Breaking homophobia in Aussie hip hop

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By Davey Duzit


“Brother, Don’t try and bring homosexuality into music, especially Rap. This gay shit you’re pushing will cause you trouble bro.”

As I read this comment on my Instagram I’m a little angered, but not really surprised. It’s not the first keyboard warrior to voice (type) their opinion and it certainly won’t be the last.

I remember buying my first rap album in grade 8. It was Dr Dre’s ‘The Chronic 2001’ and it’s safe to say I instantly became obsessed with not only hip hop as a musical genre, but hip hop as a culture. Being an introverted, awkward and very closeted gay teen, I never thought I would be able to pick up a mic and perform my own raps, so I kept my dream to myself and went on with life hiding in the shadows and keeping to myself.

It wasn’t until two years ago at the age of 26 that I decided to put that pen to paper, get in the studio and record my thoughts and feelings through rap. Since then I have recorded and performed music in both Sydney and New York and recently signed to an indie (independent) label.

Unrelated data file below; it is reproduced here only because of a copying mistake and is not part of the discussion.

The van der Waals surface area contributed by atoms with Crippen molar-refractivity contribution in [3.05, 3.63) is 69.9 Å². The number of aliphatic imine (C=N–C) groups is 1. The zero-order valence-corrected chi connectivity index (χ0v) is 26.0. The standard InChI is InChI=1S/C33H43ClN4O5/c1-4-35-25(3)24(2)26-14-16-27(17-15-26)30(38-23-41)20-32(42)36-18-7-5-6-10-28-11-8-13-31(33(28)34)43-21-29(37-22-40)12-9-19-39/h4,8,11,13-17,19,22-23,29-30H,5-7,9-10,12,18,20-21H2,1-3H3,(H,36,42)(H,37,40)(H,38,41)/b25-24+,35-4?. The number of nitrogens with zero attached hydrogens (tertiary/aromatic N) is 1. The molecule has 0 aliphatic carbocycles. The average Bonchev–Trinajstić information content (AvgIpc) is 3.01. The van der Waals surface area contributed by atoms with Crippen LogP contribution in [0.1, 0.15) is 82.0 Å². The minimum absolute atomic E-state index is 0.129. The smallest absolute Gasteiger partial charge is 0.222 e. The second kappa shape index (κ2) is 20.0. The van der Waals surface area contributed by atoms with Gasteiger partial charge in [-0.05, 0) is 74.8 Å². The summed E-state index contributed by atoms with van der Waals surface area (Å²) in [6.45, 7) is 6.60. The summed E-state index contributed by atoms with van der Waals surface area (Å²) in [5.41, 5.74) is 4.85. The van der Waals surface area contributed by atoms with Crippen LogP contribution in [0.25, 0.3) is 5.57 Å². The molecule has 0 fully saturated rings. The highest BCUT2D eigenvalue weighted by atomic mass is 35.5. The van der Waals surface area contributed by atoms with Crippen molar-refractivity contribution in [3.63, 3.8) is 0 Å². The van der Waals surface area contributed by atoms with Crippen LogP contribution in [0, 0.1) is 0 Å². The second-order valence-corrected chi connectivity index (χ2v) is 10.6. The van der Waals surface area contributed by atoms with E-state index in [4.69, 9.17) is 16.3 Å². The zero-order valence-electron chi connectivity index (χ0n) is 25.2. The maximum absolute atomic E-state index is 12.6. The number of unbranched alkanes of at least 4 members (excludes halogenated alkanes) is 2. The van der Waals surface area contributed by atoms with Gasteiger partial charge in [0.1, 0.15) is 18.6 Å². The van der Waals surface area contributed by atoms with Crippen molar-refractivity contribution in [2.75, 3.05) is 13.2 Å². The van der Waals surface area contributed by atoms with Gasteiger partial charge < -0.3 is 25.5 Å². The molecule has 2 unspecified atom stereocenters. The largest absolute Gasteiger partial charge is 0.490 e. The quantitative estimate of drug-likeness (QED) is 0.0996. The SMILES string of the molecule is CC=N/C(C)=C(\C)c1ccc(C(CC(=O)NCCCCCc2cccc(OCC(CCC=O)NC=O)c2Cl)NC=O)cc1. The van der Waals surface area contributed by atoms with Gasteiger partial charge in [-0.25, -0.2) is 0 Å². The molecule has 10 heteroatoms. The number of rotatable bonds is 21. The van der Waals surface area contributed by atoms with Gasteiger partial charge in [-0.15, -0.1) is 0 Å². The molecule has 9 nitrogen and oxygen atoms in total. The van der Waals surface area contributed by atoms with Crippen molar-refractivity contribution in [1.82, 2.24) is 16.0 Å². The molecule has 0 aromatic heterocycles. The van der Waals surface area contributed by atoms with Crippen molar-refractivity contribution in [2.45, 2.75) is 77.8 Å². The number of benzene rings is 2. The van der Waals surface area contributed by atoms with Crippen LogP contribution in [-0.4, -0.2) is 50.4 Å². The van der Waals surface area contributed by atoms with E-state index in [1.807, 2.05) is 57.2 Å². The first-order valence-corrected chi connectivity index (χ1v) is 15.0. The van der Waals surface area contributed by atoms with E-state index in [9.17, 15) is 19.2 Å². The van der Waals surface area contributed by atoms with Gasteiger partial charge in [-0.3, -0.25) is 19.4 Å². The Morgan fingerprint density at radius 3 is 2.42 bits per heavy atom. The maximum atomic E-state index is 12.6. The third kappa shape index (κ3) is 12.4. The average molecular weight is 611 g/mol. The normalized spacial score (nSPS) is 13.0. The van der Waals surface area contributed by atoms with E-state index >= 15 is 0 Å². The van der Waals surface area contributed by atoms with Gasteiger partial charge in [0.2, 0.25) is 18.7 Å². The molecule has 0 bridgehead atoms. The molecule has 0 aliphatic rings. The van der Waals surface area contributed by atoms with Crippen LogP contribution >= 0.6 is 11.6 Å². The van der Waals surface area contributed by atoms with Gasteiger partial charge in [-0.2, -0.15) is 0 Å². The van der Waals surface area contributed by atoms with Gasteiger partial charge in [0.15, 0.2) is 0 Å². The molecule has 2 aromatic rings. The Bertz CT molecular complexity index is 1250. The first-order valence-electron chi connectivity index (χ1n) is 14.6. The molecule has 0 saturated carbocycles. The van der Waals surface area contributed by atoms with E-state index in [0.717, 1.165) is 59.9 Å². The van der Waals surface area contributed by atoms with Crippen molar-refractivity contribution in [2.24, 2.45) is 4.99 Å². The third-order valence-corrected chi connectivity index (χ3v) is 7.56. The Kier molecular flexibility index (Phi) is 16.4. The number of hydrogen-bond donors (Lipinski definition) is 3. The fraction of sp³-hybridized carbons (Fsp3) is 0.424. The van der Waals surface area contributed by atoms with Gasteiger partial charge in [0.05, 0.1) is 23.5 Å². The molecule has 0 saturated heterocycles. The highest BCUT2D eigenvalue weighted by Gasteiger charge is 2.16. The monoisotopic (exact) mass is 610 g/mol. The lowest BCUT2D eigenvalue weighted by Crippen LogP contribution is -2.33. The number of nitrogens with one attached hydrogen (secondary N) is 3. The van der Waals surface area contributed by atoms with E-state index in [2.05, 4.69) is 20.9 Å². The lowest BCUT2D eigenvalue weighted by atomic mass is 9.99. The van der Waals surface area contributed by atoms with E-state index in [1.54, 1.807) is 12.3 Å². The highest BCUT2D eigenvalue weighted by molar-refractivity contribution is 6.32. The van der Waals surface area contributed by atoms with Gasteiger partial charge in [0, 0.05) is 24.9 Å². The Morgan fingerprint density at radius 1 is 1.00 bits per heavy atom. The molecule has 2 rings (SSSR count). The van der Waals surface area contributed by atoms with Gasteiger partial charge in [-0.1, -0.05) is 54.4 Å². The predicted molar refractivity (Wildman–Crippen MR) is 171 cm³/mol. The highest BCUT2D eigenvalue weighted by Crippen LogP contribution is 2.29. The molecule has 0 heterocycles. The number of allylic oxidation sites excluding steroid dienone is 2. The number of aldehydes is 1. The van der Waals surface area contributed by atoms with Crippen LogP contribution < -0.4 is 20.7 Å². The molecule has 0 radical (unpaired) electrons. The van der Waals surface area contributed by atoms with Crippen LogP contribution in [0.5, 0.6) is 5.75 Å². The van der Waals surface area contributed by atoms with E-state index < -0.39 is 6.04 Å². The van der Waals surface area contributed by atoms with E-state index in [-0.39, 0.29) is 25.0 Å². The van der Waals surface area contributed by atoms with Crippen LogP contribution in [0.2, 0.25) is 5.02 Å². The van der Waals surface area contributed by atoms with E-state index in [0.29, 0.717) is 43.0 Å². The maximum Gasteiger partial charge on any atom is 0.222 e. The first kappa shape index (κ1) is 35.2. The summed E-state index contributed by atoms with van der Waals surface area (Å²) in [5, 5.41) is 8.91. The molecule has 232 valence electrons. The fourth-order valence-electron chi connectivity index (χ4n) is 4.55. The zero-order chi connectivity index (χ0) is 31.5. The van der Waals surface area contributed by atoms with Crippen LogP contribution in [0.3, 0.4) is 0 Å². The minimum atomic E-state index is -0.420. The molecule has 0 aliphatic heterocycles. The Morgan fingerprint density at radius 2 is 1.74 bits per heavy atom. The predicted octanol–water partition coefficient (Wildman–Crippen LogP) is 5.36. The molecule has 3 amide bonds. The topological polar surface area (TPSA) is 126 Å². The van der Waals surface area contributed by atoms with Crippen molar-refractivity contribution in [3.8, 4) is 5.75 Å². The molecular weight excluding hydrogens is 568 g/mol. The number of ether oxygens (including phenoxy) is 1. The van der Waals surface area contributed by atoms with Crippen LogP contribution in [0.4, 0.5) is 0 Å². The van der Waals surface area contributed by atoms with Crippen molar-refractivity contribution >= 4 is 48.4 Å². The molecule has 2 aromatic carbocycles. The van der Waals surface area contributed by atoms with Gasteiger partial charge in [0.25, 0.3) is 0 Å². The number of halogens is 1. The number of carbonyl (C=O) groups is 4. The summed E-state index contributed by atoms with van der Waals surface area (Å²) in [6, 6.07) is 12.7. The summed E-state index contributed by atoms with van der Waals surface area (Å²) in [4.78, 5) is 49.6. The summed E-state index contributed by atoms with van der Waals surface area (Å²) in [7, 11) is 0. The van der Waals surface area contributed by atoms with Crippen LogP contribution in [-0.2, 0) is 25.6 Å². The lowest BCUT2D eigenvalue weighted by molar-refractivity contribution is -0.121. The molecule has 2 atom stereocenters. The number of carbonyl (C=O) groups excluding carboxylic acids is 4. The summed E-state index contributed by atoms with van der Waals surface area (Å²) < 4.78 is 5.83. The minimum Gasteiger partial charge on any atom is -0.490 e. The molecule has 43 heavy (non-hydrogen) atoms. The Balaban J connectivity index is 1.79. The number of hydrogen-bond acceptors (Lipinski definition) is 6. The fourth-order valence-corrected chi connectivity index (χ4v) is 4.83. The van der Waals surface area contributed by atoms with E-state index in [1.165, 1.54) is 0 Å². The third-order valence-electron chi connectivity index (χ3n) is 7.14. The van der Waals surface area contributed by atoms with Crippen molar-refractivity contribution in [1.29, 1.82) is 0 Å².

The question I’m constantly asked is: “Is there room for a gay rapper in Aussie hip hop?”

While artists like Mykki Blanco, Le1f, Cakes Da Killa and Cazwell are all making moves over in the USA, there is also room for an openly gay rapper here Down Under.

In late December 2013, Melbourne based rapper 360 spoke out on homophobia in Aussie hip hop and the word “faggot”. Having used the word in his raps in the past, he admitted to being ignorant and now understood how hurtful the word was – vowing to remove it from his vocabulary.

It’s been a good ten years since I have come out of the closet and ten years since I have ever personally had to deal with homophobia. Until now…

Hip hop, having been brought to New York in the 1970’s, was culture for the black and Hispanic communities and used to fight oppression and express themselves in tough times.

The movement spread rapidly to all corners of the world and today is a huge part of pop culture.

Issues of race and cultural appropriation in hip hop make headlines all the time – just ask Iggy Azalea. But add being gay on top of being a white person in hip hop and it becomes a whole other obstacle.

Gay culture in Australia tends to have less diversity in musical tastes than cities like London and New York and therefore I often find myself being “too straight for the gays and too gay for the straights”.

The last few years have seen openly gay artists like Sam Smith and Frank Ocean win Grammys and TV programs with LGBT themes like ‘How to Get Away with Murder’, ‘Empire’ and ‘Transparent’ win Golden Globes and AFI’s.

Are we just behind the times here in Australia? Or is Australia ready for more mainstream openly gay musicians?


You can listen to my latest EP here

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